Hamilton Guaraca Díaz is growing coffee on just two hectares of land in Tolima on his farm called La Argentina. His coffee comes to us through a partnership with Granja La Esperanza, who provides technical support and export services to local farms in the Tolima and Risaralda departments of Colombia.
Planadas, the municipality in which La Argentina is located, is the southernmost community in Tolima, and shares borders with three other well-known Andean coffee growing regions in Colombia: Cauca, Valle del Cauca, and Huila. The microregion has been plagued by violence and coca leaf production, but Hamilton and farmers like him, with the help of people like those at Granja La Esperanza, are breaking through and producing exceptional coffees.
Bright and caramelly, the coffee was a sweet delight on the cupping table but had the versatility to thrill as espresso as well – a classic, crowd-pleaser of a Colombia if ever there was one.
Hamilton’s coffee is 100% Caturra, a naturally occurring mutation of the heirloom Bourbon variety. First identified in Brazil in the early part of the 20th century, Caturra is a dwarf tree with resistance to windy conditions. It has proliferated extensively throughout the Americas, in part due to its high productivity (despite above average fertilization requirements) and the fact that the trees can be planted more densely than comparably yielding cultivars. It continues to be a popular choice in Colombia, however there has been a push to replace it wholesale with the heartier variety Castillo. This has met resistance from some cuppers who believe Castillo is incapable of achieving the same quality of flavor.
The lot is mostly size 16 and up, quite dense, and has a slightly higher than average water activity reading despite a moisture content just a shade under 12%.
Above you will find two nearly identical curves of this coffee. With my second roast, PR-442, I decided to extend the roast time by only 16 seconds and my end temperature was 4.1 °F higher. This extra development time in the roaster shook off some of the savory notes that we detected in PR-441 as well as created a nice sweet plum and peach acidity. I suggest roasting this coffee a touch further than you are accustomed to in order to pull out all of the flavor this coffee has to offer.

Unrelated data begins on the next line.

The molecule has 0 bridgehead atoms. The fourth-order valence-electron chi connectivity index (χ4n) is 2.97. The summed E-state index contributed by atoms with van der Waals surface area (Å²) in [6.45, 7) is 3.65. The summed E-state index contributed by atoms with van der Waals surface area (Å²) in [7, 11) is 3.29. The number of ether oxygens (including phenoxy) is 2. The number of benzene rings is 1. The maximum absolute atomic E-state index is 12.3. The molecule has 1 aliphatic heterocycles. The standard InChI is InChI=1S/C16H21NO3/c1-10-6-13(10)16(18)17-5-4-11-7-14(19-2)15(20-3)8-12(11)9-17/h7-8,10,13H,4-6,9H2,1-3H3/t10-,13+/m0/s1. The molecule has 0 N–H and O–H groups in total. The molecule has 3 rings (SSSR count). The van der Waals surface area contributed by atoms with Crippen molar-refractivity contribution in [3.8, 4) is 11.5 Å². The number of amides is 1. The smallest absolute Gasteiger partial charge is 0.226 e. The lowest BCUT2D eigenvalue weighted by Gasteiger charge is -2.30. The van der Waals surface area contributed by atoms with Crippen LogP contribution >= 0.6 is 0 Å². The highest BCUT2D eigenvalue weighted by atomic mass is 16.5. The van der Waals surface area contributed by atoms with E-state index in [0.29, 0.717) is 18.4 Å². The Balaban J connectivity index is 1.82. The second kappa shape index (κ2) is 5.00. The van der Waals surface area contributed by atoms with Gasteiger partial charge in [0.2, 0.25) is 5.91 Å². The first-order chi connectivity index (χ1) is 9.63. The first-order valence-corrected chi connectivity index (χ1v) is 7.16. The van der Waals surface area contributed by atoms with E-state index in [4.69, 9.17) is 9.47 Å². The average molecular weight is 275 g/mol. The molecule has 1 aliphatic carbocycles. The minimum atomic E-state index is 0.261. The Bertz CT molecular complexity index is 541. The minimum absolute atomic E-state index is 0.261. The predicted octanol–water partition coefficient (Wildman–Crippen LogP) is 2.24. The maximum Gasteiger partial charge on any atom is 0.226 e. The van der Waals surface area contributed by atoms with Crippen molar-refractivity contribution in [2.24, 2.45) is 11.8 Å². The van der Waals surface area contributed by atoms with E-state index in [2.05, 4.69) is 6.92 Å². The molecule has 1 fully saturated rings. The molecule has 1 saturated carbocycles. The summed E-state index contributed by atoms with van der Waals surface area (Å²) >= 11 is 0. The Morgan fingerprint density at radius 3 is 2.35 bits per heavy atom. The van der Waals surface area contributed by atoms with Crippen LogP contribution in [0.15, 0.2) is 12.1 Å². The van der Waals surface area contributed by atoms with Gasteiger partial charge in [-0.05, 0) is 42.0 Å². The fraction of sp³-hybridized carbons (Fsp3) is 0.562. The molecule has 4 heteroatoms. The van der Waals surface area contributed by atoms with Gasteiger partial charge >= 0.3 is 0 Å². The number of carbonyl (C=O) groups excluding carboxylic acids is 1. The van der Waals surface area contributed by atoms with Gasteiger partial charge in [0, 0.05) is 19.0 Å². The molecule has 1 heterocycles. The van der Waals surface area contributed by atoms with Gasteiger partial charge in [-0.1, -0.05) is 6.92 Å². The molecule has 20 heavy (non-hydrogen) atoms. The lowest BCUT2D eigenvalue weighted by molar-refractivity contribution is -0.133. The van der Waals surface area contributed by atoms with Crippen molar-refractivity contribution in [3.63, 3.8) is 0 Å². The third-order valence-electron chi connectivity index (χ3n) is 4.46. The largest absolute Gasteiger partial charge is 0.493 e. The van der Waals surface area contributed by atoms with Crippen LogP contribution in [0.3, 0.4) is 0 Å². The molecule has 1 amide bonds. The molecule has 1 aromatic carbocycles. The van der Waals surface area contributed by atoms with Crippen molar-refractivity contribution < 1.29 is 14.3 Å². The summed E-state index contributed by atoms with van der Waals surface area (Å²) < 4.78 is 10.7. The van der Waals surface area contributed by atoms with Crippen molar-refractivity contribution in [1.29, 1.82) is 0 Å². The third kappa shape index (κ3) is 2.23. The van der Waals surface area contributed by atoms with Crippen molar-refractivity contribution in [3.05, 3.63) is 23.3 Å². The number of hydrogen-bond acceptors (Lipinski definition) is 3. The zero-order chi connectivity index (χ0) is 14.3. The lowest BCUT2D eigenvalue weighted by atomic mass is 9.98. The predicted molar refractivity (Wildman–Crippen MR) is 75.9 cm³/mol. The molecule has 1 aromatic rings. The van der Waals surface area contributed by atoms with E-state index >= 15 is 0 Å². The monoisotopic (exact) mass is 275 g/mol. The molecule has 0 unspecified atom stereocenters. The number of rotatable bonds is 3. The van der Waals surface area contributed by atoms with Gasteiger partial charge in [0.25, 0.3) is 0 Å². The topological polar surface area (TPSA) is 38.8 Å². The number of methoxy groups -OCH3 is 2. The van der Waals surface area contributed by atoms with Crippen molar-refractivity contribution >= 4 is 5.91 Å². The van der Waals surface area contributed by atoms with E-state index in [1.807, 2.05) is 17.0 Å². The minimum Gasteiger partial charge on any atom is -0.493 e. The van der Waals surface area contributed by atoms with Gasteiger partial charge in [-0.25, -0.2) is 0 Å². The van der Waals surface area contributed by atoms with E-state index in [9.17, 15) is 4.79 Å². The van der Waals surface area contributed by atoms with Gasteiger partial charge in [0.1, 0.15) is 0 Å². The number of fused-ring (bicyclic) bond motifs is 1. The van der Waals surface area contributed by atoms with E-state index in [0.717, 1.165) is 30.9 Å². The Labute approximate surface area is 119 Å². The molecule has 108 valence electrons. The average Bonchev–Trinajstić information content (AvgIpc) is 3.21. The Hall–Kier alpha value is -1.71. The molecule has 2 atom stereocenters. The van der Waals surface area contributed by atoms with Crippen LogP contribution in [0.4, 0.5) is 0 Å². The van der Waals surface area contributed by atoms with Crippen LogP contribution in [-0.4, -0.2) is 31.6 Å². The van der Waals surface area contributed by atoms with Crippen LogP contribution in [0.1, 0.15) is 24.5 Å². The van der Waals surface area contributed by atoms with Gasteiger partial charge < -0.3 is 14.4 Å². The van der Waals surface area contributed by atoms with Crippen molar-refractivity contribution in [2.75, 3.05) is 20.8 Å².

This sweet coffee has plenty to offer in the cup. First and foremost, we loved the straightforward sugary character of this coffee. This was expressed differently in the two roasts, PR-441 being more of a raw sugar sweetness and PR-442 bringing intense agave nectar sugars and dried berry flavors. Overall, Richard and I preferred the former for its classic lime and cherry tartness, and well developed sugars. Both of these roasts were winners, but PR-441 won our hearts with its classic flavor profile.
It’s worth noting, however, that while the extraction percentage was higher on PR-441, PR-442 had an extraction of 19.78%. That’s right, 1978; the year Royal Coffee, Inc. was founded. What a nice coincidence! Luckily that didn’t influence our tasting notes. Things may have turned out differently…
We decided to try this coffee as an espresso as well. While I had very little coffee to work with, we found a favorite shot in my third extraction, which happened to be from PR-442. Perhaps our favorite shot out of the four selected, it offered a jasmine floral hit, syrupy texture, and a nice black cherry deepness that kept on giving.
While PR-441 did quite well as a drip coffee, it did not perform as well as an espresso. Some people would love the bright sweetness of this roast for espresso, but for those with a more classic bent PR-441 might be a bit intense. If you love longer shots and a third wave espresso, however, this would work perfectly for you.